Federation Celebrates 75th, Crowns Miss G.I.

NEW YORK – The Federation of Hellenic Societies of Greater New York celebrated the 75th anniversary of its establishment with a dinner dance at the Stathakion Center in Astoria on March 8. Earlier in the day Sotiria Irene Sotiropoulos was elected Miss Greek Independence and will grace the Federation’s float along with her sister “Misses” from Greece’s regions and islands at the Greek Independence Parade on Fifth Avenue on March 30.

The Federation also lauded the Pan-Lemnian Philanthropic Association “Hephaestus” as one of the community’s oldest organizations and also honored the Federation’s past president, Constantine Mavrikis and one of its oldest representatives, Gregory Zaharopoulos.

The event was the first of a series of events planned by the Federation in the run-up to the celebration of the 193rd anniversary of Greek war of independence which will culminate in the parade.

Greetings were offered by Federation president Elias Tsekeridis and the Consul General of Greece George Iliopoulos, and the benediction was offered by Very Rev. Ierotheos Zacharis of St. Irene Chrysovalantou.

Petros Galatoulas, the Federation’s secretary and chairman of the parade committee, introduced the honorees.

The current president of Hephaestus, Dimitrios Vekiarelis, spoke about the work of the society in the Greek-American community and on Lemnos, including the hospital of Lemnos that was built through donations of Lemnians in America.

He then referred to the events related to the society’s 108th anniversary, its dinner dance and a reception hosted by the publisher of The National Herald, Antonis H. Diamataris, who is from Lemnos. “Two days before the gala…the reception gave us the opportunity to promise more help for Lemnos,” he said.

The Federation’s president Elias Tsekeridis, congratulated Vekiarelis and thanked him for his contributions to the Federation, which he serves as chairman of the buildings committee.

Zaharopoulos mentioned the anniversary celebration of the Evrytanian association “Panagia Proussiotissa,” of which he is past president, and spoke about their common struggle for the homeland and its issues, and emphasized the importance Federation’s efforts to attract the community’s youth to its organizations and activities.

Mavrikis was touched to be among so many friends and comrades who have worked for the promotion of Hellenic issues, Greek education and Greek culture. He said the Federation today is stronger and better organized than it was in the 1980s, when he served as general secretary and president for two consecutive terms.

“At that time, he had a major campaign to convince our members to register to vote, and we have reached the point when we are now electing our own children to office,” Mavrikis said, referring to the tremendous recent political success of the Astoria community. He said he hopes the Federation will continue its good work, adding “may we keep rising higher and higher.”


At the Miss G.I. pageant, which was also held in the Stathakion Center, Sotiropoulos impressed the judges and audience with her perfect Greek. She and the other contestants participated in beauty and knowledge contests.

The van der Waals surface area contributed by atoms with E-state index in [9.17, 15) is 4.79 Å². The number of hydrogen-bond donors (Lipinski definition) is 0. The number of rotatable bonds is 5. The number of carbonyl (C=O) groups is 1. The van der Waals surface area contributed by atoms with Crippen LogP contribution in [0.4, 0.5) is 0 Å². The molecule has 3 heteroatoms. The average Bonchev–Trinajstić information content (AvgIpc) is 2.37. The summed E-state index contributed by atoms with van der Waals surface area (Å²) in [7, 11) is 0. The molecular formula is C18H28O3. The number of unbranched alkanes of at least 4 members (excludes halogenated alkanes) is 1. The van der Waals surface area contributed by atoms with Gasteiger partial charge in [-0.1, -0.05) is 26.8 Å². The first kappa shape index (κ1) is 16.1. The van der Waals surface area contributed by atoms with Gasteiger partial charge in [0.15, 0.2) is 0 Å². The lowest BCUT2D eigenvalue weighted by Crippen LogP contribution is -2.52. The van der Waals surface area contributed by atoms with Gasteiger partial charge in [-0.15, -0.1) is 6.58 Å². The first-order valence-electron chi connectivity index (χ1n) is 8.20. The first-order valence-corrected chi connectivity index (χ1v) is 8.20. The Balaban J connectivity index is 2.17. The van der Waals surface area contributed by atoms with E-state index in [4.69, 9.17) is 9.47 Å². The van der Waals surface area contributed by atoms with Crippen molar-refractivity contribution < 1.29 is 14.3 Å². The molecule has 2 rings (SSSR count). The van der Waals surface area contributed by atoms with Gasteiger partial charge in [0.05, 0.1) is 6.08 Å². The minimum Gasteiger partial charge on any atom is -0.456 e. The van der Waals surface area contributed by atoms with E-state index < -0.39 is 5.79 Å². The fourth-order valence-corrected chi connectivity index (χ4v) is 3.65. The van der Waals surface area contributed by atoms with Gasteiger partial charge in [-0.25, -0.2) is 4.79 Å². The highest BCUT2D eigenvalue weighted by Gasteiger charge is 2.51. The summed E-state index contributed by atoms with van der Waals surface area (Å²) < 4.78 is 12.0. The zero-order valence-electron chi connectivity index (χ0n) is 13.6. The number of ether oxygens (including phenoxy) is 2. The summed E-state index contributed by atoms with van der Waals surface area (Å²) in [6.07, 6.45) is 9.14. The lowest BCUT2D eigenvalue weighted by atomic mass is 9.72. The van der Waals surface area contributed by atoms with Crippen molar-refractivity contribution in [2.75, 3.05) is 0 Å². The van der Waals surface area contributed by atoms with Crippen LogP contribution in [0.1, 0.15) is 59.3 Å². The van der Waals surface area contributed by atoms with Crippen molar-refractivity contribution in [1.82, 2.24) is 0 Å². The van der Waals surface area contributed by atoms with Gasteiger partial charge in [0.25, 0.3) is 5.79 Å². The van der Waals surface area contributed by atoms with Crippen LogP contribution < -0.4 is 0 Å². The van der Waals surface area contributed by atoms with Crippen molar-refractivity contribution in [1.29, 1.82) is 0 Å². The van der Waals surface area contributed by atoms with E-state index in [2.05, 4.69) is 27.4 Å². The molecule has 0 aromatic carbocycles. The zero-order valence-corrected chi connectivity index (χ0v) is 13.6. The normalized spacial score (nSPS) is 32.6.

Athanasios Aronis, chairman of the cultural committee, presided over the affair that took place with the help of numerous volunteers. He introduced the committee and the judges and explained the rules and criteria of the competitions, which included questions on Greek history, religion, and the heroes and events of the war for Greek independence.

Sotiropoulos will be joined at the parade by: Kali Arapis, Miss Leros; Emmy Aspras, Miss Kasos; Sofia Bonis, Miss Astakos; sisters Caterina and Demetra Catalano, Misses Mathraki and Eptanisa (the seven Ionian islands) respectively; Christina Fileas, Miss Naxos, Eleni Georgakopoulos, Miss Corfu; Christina Efrosini Patenzone, Central Greece; Mikki Sourelos, Miss Lemnos and Antoula Zoumboulis, Miss Thessaly.

The judges included: Michael Kokolis, Panagiotis Michaleas, Helen Psaras, Avgerini Fazio, Christopher Kulakis, Cynthia Dafnis, Yvette Manessis and Christina Kostaki.

Sotiropoulos is the daughter of Dimitrios and Georgia Sotiropoulos , who originate from Aigio and Lamia respectively . She has two older brothers, Anthony, and Panagiotis.

All three siblings were born in America and speak the Greek language because their parents insisted that they speak Greek at home. They also attended Greek day school of St. Demetrios in Astoria, and that made ??a big difference.

Georgia Sotiropoulos expressed to TNH how excited she was for her daughter’s success. Regarding the cultivation of their children’s Hellenic heritage, she said: “We wanted to keep the Greek roots. We made sacrifices so they could attend the schools of St. Demetrios, but our sacrifices were rewarded beyond our expectations.”

Asked if this were the first time she participated in the pageant, Sotiria said: “I participated in 2010, but I was only 16 years old and I was anxious and nervous, and this time I entered more confident and prepared more for the competition.”

She is studying public relations at City College and hopes to also study international relations.


ATHENS – Seeking to improve the educational outcomes of disadvantaged children in Greece, The Hellenic Initiative (THI) designated SOS Children’s Villages Greece as the beneficiary of its annual End-of-the-Year Appeal for 2023, raising $80,000 worldwide.

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